We’re all tribals now

Something you figure out very quickly about politics is that you’re expected to treat it as a team sport. Once you pick your team, any disloyalty, perceived or actual, is treated very harshly by your teammates. This is a phenomenon not particular to any political party or ideology either. Over time, I’m come to realize that it manifests itself in ways far less obvious than blatant partisanship. Here’s a few of the behaviors I’ve seen emerge.

We're all tribals now
By Jesse Harris
The other team can do no right.

This mindset is one of rarely defending or promoting your own team, but rather ruthlessly attacking everything the other team does. Most of the people who employ this like to pretend they have some kind of veneer of principled stand, but you don’t see them going after people on their own side who do Bad Things(TM) or pick Wrong Positions(TM). They often retreat into the “I never said my side was perfect” cop-out for it. They often end up in the uncomfortable position of having someone on The Other Side taking their side on an issue and trying to find some way, any way, to continue to attack them. It’s never about ideas and always about othering groups of people.

Selective mutism.

The surest way to pick these folks out of a crowd is to see how they react to the same statement or position coming from people on opposite sides of the spectrum. A good example is how the rabidly anti-war left during Bush’s administration has been deafeningly silent as Obama has greatly escalated drone warfare and domestic spying. Deficit hawks are no better, lacking their voices as a GOP Congress spent with abandon and suddenly only caring when the party on the door is swapped.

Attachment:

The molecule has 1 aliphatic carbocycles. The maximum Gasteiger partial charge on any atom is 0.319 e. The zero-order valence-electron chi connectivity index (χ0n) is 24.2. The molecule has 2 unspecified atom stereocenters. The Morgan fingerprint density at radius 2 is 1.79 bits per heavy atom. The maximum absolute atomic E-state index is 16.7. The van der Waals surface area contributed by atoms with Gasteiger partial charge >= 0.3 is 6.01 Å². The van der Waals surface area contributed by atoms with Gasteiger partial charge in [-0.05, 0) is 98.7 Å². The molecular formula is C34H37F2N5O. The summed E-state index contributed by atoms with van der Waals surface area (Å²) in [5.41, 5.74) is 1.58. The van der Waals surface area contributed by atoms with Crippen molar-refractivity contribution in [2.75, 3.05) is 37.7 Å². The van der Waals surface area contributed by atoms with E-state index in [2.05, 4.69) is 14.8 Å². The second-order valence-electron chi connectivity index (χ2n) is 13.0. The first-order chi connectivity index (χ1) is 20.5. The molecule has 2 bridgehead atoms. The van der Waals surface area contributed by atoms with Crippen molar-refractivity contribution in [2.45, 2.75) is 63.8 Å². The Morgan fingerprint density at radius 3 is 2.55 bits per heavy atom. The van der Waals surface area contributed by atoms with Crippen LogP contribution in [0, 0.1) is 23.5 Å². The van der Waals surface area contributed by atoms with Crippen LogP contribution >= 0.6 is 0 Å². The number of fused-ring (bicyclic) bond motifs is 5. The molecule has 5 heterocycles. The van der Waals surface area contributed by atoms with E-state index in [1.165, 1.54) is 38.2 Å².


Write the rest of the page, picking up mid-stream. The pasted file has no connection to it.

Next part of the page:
Living in an alternate reality.

The Internet is great at spreading information. Unfortunately, it doesn’t really care if it’s true, false, good, or bad. You’re also empowered to make sure that you’re mostly presented with information you like. I’ve watched a lot of people in politics retreat from the tumultuous discussions of Twitter and blogs, places where you are likely to be confronted with things that contradict your views, and into the “safe spaces” of Facebook where you create an echo chamber populated with groupthink. You can only be in that kind of environment for so long before you start to falsely believe that your way of thinking is more mainstream than you think.

What this all has in common is some kind of compulsion to belong to a tribe, usually partisan, that focuses attacks on those not in it to the exclusion of any serious self-examination. Those of you who indulge in these behaviors are likely to be in denial about it. You’ll be nodding your head along in agreement at what I’ve written while muttering under your voice “this is exactly what those other guys do”, obvious to your own culpability. Politics is an easier game to play with pre-formed narratives that dehumanize opponents. Most of us would rather have those easy answers than any kind of uncomfortable independent inquiry.

And that, ladies and gentlemen, is why we’re all tribals now.


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